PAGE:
Richmond summer reading camp helps kids overcome trauma

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Posted at 12:33 PM, Jul 12, 2021

RICHMOND, Va. -- Richmond's recent surge in violence has left many children struggling with trauma, and a new six-week summer camp is offering skills to help.

"Stay Connected, Stay on Point" is helping students improve their reading skills, but it’s also giving them coping skills and keys to mindfulness they can take with them home each night.

Faith Community Baptist Church Pastor Patricia Gould-Champ transformed her church sanctuary into a virtual learning lab for the first time this winter to give kids a space away from home to do their school work.

“God gave the vision," Gould-Champ laughed.

Now, this summer, she's continuing to offer a safe space for two dozen Richmond elementary school students.

“We saw the reading issue, and we also saw the trauma of them being on that screen day in and day out," said Gould-Champ.

The camp aims to get kids reading back on track with their grade level before the start of the school year.

“I want them to see the learning space they will go into in September as an exciting space, as a safe safe for them," she noted.

But what’s more important to Gould-Champ and the numerous Richmond Public School teachers who've dedicated their summer to this camp, is ensuring these young learners have the skills to handle the stress and difficulties they may experience at home.

"They go through a lot things we could never even imagine, so trauma can cause stress day-to-day," explained Carlette Biley, who serves as the psychological coordinator for the camp.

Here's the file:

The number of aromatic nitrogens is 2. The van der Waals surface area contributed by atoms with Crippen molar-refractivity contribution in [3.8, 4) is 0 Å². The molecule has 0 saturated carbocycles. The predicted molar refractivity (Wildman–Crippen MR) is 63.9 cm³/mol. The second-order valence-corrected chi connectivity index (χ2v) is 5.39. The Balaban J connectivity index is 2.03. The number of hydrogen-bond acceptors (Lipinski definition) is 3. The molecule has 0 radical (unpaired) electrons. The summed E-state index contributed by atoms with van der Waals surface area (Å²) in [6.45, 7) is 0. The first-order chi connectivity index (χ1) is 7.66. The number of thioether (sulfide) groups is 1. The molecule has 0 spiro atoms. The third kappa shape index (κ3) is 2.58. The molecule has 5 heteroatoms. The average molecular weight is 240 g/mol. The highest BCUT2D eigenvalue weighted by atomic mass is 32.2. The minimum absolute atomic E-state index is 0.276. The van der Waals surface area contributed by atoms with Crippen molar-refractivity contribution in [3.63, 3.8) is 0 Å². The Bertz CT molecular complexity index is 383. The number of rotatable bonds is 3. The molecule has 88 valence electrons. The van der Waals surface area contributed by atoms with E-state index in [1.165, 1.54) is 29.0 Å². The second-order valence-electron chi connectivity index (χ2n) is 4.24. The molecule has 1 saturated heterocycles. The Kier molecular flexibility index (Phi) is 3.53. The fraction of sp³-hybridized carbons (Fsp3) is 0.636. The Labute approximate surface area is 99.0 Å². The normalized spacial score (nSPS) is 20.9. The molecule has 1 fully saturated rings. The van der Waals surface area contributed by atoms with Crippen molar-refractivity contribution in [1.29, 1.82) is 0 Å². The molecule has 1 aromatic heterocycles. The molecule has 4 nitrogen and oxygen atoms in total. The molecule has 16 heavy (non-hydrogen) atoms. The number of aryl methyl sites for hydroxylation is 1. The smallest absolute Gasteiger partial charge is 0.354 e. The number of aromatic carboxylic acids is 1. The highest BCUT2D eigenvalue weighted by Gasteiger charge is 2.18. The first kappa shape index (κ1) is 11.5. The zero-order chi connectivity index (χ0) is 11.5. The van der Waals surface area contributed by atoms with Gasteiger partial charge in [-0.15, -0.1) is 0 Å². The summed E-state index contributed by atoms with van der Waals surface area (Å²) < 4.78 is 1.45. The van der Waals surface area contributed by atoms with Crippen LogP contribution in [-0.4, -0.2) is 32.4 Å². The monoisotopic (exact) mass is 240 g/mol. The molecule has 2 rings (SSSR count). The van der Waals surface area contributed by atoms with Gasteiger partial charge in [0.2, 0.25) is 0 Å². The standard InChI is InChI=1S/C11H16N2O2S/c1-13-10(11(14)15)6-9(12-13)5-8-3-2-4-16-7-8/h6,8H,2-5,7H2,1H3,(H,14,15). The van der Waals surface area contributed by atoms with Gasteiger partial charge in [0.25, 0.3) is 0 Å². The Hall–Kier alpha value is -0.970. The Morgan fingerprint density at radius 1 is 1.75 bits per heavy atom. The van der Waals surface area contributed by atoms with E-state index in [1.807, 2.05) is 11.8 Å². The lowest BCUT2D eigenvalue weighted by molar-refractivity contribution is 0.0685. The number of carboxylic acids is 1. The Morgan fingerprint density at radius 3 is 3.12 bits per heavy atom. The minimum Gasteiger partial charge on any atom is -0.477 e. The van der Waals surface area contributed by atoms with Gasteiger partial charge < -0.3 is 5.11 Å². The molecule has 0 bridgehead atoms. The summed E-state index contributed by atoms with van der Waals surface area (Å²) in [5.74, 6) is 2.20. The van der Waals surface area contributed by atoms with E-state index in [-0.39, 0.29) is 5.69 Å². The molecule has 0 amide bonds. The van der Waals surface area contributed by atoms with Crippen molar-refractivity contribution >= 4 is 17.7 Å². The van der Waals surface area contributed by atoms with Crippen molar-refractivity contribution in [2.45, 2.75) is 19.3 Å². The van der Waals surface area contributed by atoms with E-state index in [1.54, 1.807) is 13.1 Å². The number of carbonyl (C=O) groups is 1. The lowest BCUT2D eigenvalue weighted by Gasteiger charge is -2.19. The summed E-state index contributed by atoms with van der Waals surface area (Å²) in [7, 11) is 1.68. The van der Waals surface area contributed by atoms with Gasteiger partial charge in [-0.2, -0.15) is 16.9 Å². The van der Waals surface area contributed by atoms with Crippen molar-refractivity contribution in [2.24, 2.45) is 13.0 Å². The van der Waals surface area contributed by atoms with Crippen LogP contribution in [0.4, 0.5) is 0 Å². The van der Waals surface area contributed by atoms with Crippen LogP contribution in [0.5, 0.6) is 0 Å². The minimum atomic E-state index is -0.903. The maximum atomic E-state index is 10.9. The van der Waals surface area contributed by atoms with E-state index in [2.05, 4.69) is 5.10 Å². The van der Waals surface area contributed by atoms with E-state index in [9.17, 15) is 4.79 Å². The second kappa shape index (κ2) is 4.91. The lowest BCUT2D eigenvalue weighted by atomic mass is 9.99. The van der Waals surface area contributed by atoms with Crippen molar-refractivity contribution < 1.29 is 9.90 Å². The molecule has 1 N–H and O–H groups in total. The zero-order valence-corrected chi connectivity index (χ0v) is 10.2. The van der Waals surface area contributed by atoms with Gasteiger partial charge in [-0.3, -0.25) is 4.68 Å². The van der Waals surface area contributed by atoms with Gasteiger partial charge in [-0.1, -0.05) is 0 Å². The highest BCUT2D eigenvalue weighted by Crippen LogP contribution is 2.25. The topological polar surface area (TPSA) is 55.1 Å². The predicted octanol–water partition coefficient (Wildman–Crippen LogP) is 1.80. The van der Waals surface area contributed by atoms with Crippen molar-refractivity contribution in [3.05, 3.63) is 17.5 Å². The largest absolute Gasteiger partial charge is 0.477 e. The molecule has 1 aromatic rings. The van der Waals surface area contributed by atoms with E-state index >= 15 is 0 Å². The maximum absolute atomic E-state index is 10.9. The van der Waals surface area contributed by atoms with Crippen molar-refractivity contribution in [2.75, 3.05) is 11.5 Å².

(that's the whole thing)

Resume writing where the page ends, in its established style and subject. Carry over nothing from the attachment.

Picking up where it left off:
Each day, yoga, meditation, music and art therapy will be mixed in with the reading curriculum, which was also developed by RPS teachers.

“I cannot tell you how fantastic these teachers are," said Gould-Champ.

Whitney Millici will show the kids skills how to release some of the built-up emotions from the trauma they’ve experienced.

"Today, they may be able to withstand it, but what happens down the road when it continues and continues?" asked Millici. "Getting those resources and techniques with them today is what’s going to take them on forever."

The hope is these kids will go home each day knowing they are worthy and that there’s a group of teachers who has their back.

”I want them to leave inspired and encouraged to know they are going to be okay," said Gould-Champ.

Gould-Champ has applied for funding to help compensate the teachers who are spending their summer volunteering at the camp.

Her goal is for other churches and community organizations to see the work they are doing here and to replicate it.

"If we can get 24 more kids helped over here, and 24 more over there, think of all of the children," she explained. "I think it’s going to go beyond the summer, but at least we do what we can do to the best we can do it."



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